One-Third of Merrill Brokers Took Payout Cuts in First Half of 2018
(Adds details of mid-year deductions and increases in fifth and sixth paragraphs.)
About one of every three Merrill Lynch brokers failed to hit sales targets in the first six months of 2018, requiring them to pay back some of the compensation they collected, a firm official said.
The flip side of the statistic is that almost 9,800 of the firm’s 14,820 brokers kept all their pay or qualified for bonuses under terms of Merrill’s 2018 compensation plan, based on the firm’s half-year measurement.
“Two-thirds of the advisor population saw comp unchanged or better,” said Merrill Lynch Wealth Management spokesman Jerry Dubrowski.
Merrill’s unusual 2018 compensation program increases brokers’ payout—the percentage of fees and commissions they generate—by 1% if they sign up five new household accounts (or two over $10 million apiece) for the year and by another 1% for growing client assets and loans by 5% over the prior year. Hitting three new households and growing assets by 2.5% keeps payout stable, while missing both metrics reduces payout by 2%.
Merrill took its first measure of the program after June 30, and deducted money from the July paychecks of brokers who failed to grow net new assets and liabilities through the first half and/or failed to add one new household account. The deduction equaled 1-2% in their cash grid rate, retroactive to January 1.
Brokers who met the full-year hurdles as of June 30 received increases in their cash grid rates, retroactive to January 1. Those who suffered clawbacks will have a chance to recover if they hit annual goals at the end of the year.
Merrill would not specify how many brokers actually hit annual targets and received retroactive pay increases as of mid-year, and how many idled or had to give back. But the firm believes that the compensation plan is achieving its goal, Dubrowski said.
Brokers are averaging an annualized 4.6 new household accounts (2.6 on a net basis, which includes client departures) in the first half of the year, up from about 2.5 gross and 0.4 net new accounts in 2017, firm officials have said. The average size of new accounts remains above $1 million despite the sales push, they said.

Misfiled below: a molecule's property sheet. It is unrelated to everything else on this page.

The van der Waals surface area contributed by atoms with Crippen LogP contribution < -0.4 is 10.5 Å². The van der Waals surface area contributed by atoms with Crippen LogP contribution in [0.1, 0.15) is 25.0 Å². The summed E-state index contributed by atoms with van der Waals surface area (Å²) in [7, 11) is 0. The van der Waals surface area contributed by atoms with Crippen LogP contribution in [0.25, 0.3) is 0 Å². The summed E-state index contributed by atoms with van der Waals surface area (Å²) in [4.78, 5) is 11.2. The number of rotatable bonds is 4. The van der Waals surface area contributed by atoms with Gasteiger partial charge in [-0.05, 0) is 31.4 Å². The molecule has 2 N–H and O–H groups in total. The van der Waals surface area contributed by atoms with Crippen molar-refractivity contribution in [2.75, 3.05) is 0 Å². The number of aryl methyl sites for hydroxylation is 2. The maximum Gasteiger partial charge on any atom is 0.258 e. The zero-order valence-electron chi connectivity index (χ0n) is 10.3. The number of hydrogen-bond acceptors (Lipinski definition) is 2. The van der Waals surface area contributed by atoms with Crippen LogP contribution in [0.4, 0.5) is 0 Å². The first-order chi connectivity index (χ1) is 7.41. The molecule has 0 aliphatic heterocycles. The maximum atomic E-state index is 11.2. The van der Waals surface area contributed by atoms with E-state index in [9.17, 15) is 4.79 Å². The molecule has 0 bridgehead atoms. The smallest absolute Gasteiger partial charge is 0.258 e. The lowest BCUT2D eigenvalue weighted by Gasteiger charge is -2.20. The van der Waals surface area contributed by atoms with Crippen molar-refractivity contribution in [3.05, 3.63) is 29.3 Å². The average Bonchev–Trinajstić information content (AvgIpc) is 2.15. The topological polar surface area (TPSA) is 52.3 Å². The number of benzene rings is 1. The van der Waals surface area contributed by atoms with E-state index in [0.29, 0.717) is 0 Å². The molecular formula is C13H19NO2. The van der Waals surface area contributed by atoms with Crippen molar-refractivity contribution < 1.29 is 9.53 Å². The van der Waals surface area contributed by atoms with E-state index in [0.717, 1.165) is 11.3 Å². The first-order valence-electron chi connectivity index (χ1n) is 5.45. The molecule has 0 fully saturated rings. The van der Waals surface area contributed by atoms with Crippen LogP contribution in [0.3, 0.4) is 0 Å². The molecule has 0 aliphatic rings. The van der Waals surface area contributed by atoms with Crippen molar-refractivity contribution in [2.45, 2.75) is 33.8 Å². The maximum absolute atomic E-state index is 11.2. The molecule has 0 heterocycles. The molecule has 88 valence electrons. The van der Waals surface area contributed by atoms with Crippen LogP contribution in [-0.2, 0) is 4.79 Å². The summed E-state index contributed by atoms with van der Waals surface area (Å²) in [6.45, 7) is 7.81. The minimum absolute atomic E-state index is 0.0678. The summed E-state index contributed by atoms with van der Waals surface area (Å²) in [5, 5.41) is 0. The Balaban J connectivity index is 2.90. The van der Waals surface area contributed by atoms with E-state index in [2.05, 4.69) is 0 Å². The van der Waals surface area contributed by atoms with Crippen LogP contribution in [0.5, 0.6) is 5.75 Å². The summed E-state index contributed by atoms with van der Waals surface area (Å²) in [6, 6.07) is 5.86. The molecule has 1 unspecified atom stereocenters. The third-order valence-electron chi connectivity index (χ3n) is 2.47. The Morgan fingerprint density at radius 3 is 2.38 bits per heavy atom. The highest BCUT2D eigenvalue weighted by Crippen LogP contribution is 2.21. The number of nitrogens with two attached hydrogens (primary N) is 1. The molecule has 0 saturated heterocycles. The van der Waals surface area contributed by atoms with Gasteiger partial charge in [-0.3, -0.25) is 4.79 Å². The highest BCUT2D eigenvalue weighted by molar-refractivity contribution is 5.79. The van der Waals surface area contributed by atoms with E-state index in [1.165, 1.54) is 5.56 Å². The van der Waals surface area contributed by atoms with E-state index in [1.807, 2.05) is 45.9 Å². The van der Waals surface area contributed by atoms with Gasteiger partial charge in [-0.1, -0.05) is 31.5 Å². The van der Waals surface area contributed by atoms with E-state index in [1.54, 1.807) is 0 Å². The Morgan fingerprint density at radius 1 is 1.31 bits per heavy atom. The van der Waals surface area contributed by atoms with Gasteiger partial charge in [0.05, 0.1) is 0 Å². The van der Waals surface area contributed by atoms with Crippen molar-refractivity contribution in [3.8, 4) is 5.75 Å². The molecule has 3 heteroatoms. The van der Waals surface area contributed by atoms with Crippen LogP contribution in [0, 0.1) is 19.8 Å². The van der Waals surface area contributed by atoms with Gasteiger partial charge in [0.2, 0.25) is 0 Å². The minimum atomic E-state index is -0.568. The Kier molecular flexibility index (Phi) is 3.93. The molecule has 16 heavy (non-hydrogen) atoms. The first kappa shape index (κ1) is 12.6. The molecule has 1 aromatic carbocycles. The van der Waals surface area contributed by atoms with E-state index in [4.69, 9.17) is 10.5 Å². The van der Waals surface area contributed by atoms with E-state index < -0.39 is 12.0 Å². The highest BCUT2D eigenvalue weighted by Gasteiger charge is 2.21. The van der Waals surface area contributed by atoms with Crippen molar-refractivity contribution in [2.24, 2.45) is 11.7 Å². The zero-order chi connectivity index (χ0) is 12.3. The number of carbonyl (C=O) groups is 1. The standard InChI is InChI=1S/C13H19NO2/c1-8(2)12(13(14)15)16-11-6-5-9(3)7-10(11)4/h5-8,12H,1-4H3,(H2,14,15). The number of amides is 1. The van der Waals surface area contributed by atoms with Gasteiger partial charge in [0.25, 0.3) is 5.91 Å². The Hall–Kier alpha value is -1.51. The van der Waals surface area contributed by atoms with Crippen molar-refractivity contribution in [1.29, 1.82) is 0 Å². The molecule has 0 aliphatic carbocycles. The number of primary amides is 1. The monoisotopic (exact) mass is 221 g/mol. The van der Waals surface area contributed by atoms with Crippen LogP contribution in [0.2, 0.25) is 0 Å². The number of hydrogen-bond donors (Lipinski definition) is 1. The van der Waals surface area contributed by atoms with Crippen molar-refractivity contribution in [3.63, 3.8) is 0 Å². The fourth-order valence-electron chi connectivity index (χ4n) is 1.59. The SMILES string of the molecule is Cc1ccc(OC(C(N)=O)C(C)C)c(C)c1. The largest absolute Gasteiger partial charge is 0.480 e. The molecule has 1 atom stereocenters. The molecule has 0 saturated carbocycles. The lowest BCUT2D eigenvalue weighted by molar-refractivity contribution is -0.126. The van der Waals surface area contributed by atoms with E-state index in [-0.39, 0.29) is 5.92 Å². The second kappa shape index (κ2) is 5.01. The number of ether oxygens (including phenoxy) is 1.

Merrill has not disclosed new-asset collection results for the first six months, but the total bonus money it is paying brokers who are hitting both growth goals about equals what it will collect in penalties from underperforming brokers, the spokesman said.
The 2018 compensation plan complements a range of programs that Merrill Wealth head Andy Sieg has introduced to meet parent company Bank of America’s goal of “responsible growth.” The term is particularly nuanced for Merrill officials, who must negotiate regulators’ demand that brokers work in their customers’ best interests and bank executives’ sales growth goals.
The one-third of Merrill’s workforce that took hits to their grid payout last month—which ranges from 34% to 49% of the fees and commissions collected from customers—are, to be sure, not very happy, said several managers and brokers.
For the time being, Merrill’s competitors have not responded with plans that directly penalize advisors who fail to grow their books, and some have drawn comparisons.
Morgan Stanley two weeks ago previewed its 2019 compensation plan, telling advisors that for the time being it is using only carrots, not sticks, to induce them to meet goals. The plan focuses on getting brokers to use technology and financial plans that promote asset growth.